That was then, this is now. There's no bragging rights any more, only full access to the Amateur radio spectrum.

    Look at it from the perspective of someone relatively new to the hobby. Why would someone after 40+ years not feel the desire to upgrade, and not take the time to upgrade, other than the reasons you just listed? Did you not ever in all that time hear someone on the radio, wanted to respond, but could not because they were out of your transmit privileges?

    There also seems to be a double standard here. Pushing Technicians to upgrade seems to be a very popular pastime in Amateur radio, should that not apply to all license classes but Extra? If the goal of incentive licensing is to upgrade as quickly as one can then you should be able to understand why people might wonder why someone would choose to limit themselves on privileges.

    I don't know you so I can't judge. You also don't know me and so I should be easily dismissed as just the rantings of another random person on the internet. I made my opinion on there being only two kinds of Advanced license holders based on what I've experienced. Perhaps you are a "unicorn", a beast that people will claim exists but is never seen.

    You say you don't see the point in upgrading? That just does not compute. Again, I don't know you. You have your reasons. The first thing that comes to my mind is if you are trying to convince me that there is no point in upgrading or if you are trying to convince yourself. Is that belittling any Advance license holder? Remember, I'm just an idiot with a computer, sitting in his basement, typing in his pajamas. You have no reason to feel belittled by such a person.
     
  6. W4KYR

    W4KYR Ham Member QRZ Page


    Thanks
     
  7. N2EY

    N2EY Premium Subscriber QRZ Page

    It's interesting to me how some folks disregard the gains in CW/data privileges.....

    Pre-teens have completed marathons - does that make it less of an accomplishment?

    For some, there will ALWAYS be "bragging rights". In fact, for some, the reason they DON'T upgrade is "bragging rights".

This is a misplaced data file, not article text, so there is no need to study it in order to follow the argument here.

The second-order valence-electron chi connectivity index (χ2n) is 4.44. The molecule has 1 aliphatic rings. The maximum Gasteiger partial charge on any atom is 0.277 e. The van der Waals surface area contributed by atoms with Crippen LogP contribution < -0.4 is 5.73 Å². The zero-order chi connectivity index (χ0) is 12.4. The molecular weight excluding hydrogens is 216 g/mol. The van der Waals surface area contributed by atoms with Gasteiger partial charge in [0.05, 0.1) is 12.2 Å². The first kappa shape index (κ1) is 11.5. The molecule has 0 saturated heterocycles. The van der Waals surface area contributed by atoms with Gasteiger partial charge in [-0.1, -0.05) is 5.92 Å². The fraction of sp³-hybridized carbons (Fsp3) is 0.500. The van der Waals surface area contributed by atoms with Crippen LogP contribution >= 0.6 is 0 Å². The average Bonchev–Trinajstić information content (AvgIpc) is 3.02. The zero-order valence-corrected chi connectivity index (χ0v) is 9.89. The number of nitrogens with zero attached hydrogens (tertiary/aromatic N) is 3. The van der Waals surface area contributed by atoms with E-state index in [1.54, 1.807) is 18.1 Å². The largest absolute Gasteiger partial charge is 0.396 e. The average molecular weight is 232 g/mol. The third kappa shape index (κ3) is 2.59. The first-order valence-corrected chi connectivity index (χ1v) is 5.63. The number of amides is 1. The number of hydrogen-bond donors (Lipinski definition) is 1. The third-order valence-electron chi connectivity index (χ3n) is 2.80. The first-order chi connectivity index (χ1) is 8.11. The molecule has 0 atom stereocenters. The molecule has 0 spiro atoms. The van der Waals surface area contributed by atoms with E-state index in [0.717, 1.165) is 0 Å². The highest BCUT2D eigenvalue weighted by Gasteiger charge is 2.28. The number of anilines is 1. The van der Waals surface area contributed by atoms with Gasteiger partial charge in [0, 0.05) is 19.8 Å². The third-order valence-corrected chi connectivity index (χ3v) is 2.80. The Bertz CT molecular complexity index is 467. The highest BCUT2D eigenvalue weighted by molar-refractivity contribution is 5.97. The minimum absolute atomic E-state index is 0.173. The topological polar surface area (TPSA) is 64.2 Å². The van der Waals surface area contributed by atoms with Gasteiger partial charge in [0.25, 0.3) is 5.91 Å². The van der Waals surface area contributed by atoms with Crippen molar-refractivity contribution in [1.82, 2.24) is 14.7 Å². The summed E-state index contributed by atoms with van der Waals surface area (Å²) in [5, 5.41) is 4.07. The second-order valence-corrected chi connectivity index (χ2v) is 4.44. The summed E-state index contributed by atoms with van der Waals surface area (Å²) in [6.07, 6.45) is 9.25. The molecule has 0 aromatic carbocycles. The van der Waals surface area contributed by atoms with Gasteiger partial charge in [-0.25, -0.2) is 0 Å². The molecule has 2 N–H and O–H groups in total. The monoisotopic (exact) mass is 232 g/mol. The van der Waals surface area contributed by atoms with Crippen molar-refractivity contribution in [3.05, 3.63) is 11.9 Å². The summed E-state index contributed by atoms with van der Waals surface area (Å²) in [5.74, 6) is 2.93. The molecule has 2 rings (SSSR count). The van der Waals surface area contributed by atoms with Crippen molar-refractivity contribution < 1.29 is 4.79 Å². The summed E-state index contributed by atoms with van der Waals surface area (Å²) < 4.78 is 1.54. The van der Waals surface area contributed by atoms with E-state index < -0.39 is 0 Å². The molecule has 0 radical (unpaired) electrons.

One has to listen outside of ones transmit privileges for that to happen. Many do not.

    Particularly when the requirements have been changed so much.

    Historic Fun Fact: When Don Miller, W9WNV, did all his bad stuff......he was a General. (per Fall 1967 and Winter 1971 Callbooks).
     
  8. W2AI

    W2AI QRZ Lifetime Member #240 Platinum Subscriber Life Member QRZ Page

    With all that "sailing" off to far exotic DX locations in the 60s; he wasn't a General but an Admiral of the Fleet!
    upload_2018-3-31_12-2-17.png
     
  9. W2AI

    W2AI QRZ Lifetime Member #240 Platinum Subscriber Life Member QRZ Page

    Very interesting observations from a psychological aspect. Only on QRZ.com forums and not on Facebook.
     
    WZ7U likes this.
  10. W7UUU

    W7UUU Super Moderator Lifetime Member 133 Administrator Volunteer Moderator Platinum Subscriber Life Member QRZ Page

    That's how it came about for me. In 1995, after a 10-year hiatus from amateur radio, for the first time I became interested in working CW DX.

    I quickly realized that most of the "juicy stuff" happens below the 25 KHz outside of my reach as a General. So I spent a lot of time listening to stations I could not work!

    So by Summer of 1996 I was immersed in studying for my Extra. The code part I had down fine but I've always been poor at math so it was a long-ish process to actually learn the material

    I passed with flying colors on my birthday in 1997 and embarked on DXCC efforts.

    Had I never listened outside my General privileges to hear all the great CW DX, I may not have ever chosen to upgrade despite having the Morse skills to do it.

    Dave
    W7UUU